Lt Gen Michael Mohlala, Divisional Commissioner: Visible Policing and Operations, touched on proactive action and what was being done to combat the issues. In terms of the surveillance of buses between provinces as mentioned in the presentation, there were visible vehicle checkpoints and high visibility operations. There were also flying squads and highway patrols. SAPS was doing the surveillance of buses in conjunction with other law enforcement agencies such as provincial traffic police, metro police and police departments. In terms of proactive action as part of the five pillar approach, the first approach was proactive. The other pillars included roadblocks, and different NatJoints instructions were issued to the provinces, especially where provinces connected. This meant joint roadblocks between provinces were being implemented.
Maj Gen Z Mkhwanazi, Component Head: Public Order Policing, said proactive actions were being undertaken which were intelligence driven. This was indicated by Pillar 1, which required information, and Pillar 2. There were also trilateral operations, as it was clear that the Western Cape and Eastern Cape faced the most issues. The Northern Cape was then in a trilateral operation to ensure visibility in the province, to avoid any spillover. However, the issue was the difficulty in determining what was going on in the Western Cape (WC) and Eastern Cape (EC) central business districts (CBDs). Proactively there were member deployments and the public policing order was very involved with this. There were also registers to monitor where and if members were being deployed.
Regarding provinces that were excluded in the presentation, he said the priority committee did include these provinces in their engagements, but it was clear to them that the provinces that were more affected were the WC and EC. Gauteng was affected, but the nature of the attacks differed from the other two provinces as they were more sporadic in Gauteng. He also added that excluded provinces such as Limpopo had requested members to be deployed proactively on the Intercape bus routes to get ahead of the issue.
On the effectiveness of the meetings being held with provinces, he said the EC and WC were holding their meetings where these issues were being looked at because some cases had to be transferred from the EC to WC and vice versa, depending on where the crime was committed. The SAPS head office was there only to ask what was happening on the ground and to offer support to the provinces where needed. This occurred especially when specialised units were involved and the Pillar 3 combat approach was being implemented.
Lt Gen (Adv) Thembisile Patekile, Western Cape Provincial Commissioner, said that after the four cases and arrests, no other cases had been reported. The police were visible on the main routes and were busy on the N1 and N2, and cross-border operations were underway in the WC, EC and Northern Cape (NC). He added that bus pick-up points and bus routes were being visited daily, especially the depots. The main depot was in Cape Town, and was visited twice a day. The team was operating between the EC and WC and investigating these issues, and solutions would hopefully be found soon.
What had been picked up was that cases would occur in the EC, but were reported in Cape Town, which meant these cases needed to be transferred. Visiting the crime scenes was a problematic part. On engagements with bus companies, including Intercape, he said incidents to which the team had started to respond, were being reported. There were also almost weekly communications, and they had appeared before the Portfolio Committee on Transport, the Select Committee on Transport and the Provincial Legislature regarding the same matters. He hoped that with assistance from the communities and more witnesses, the cases would be cracked and arrests would occur.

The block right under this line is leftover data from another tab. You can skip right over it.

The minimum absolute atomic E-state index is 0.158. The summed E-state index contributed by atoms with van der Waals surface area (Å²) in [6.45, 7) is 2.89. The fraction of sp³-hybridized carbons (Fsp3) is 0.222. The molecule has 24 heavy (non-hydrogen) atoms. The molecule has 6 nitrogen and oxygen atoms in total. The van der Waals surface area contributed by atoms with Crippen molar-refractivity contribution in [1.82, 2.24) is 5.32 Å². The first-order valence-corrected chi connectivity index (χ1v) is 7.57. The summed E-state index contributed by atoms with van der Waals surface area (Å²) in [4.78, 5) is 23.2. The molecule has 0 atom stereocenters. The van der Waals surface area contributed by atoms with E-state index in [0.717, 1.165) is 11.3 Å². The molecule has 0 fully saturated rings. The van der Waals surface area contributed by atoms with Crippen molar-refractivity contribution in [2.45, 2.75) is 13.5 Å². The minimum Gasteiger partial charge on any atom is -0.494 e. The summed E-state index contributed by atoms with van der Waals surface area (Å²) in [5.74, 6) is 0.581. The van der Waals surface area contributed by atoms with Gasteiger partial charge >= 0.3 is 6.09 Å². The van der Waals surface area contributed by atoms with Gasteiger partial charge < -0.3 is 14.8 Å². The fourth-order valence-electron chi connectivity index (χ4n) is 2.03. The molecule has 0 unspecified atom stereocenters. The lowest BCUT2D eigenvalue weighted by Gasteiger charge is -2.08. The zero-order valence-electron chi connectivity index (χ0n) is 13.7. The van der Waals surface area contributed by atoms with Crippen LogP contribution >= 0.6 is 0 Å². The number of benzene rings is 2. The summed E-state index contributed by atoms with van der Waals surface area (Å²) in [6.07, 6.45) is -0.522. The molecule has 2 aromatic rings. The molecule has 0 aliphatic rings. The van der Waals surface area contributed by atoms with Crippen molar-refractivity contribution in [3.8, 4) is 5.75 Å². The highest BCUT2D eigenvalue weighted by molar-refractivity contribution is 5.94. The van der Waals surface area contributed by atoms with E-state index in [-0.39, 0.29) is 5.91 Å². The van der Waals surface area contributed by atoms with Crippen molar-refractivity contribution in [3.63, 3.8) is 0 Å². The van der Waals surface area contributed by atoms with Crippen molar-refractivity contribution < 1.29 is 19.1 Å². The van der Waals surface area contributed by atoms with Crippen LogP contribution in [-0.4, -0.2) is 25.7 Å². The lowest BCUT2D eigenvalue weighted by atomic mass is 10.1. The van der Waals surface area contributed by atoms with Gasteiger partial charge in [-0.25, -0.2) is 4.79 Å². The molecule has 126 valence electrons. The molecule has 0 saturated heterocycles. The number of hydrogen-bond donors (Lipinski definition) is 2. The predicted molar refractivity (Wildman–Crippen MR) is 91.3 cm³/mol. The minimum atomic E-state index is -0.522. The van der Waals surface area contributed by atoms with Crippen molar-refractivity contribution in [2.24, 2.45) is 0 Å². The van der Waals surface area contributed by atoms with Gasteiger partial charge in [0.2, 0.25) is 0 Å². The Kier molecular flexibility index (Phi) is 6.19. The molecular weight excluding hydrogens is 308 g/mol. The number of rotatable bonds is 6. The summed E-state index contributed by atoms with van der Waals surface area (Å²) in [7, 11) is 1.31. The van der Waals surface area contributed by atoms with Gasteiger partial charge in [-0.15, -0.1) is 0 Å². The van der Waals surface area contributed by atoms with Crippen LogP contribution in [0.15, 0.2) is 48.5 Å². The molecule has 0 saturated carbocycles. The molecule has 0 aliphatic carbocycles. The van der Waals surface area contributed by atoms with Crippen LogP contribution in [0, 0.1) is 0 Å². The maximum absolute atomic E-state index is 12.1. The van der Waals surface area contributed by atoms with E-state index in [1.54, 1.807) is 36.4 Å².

Maj Gen R Mogale, Component Head: Crime Investigation Services, referred to the registration of the white Polo and acknowledged that it did appear in the photograph with a registration number. However, when a check was done on the registration number, it was discovered it did not match the vehicle, so further investigation was required. This further investigation entailed going through footage received from other sources to link the vehicle with the crime. Exhibits seized at the crime scene were also being looked at to make connections between any firearm that might be seized during operations being conducted. The investigation took a long time because it was important to ensure that the correct person and vehicle were apprehended.
Lt Gen Mosikili said the five-pillar approach sought to look at all areas, using the preventative intelligence-driven compilation of the profiling of persons of interest, and the combat approach which provides both the operational team and the crime prevention detectives with information. This was the approach that the priority committee had put in place. Regarding preventive action, slide 16 highlighted all the actions undertaken before the occurrence of incidents, such as when communication platforms and lines were opened between the joint structures and the affected bus liners.
The Deputy National Commissioner said the input and advice given by the Committee were welcomed, and the SAPS would continue to do everything that was needed to ensure South Africans were safe. Other methods would be investigated and implemented if the ones they had set out were ineffective. If necessary, relevant external and internal role players would also be roped in, using the NatJoint structure to ensure effective mechanisms were in place. The establishment of the priority committee had been to address such issues.
Ms P Mpushe (ANC) asked a follow-up about SAPS’ proactive actions. She asked if there had been any engagements by the joint national and provincial committees with affected parties to ensure conflict resolution, considering the number of issues that were discussed in the meeting concerning what instigated the acts. Conflict resolution was a means of preventing future occurrences and spilling over into other provinces.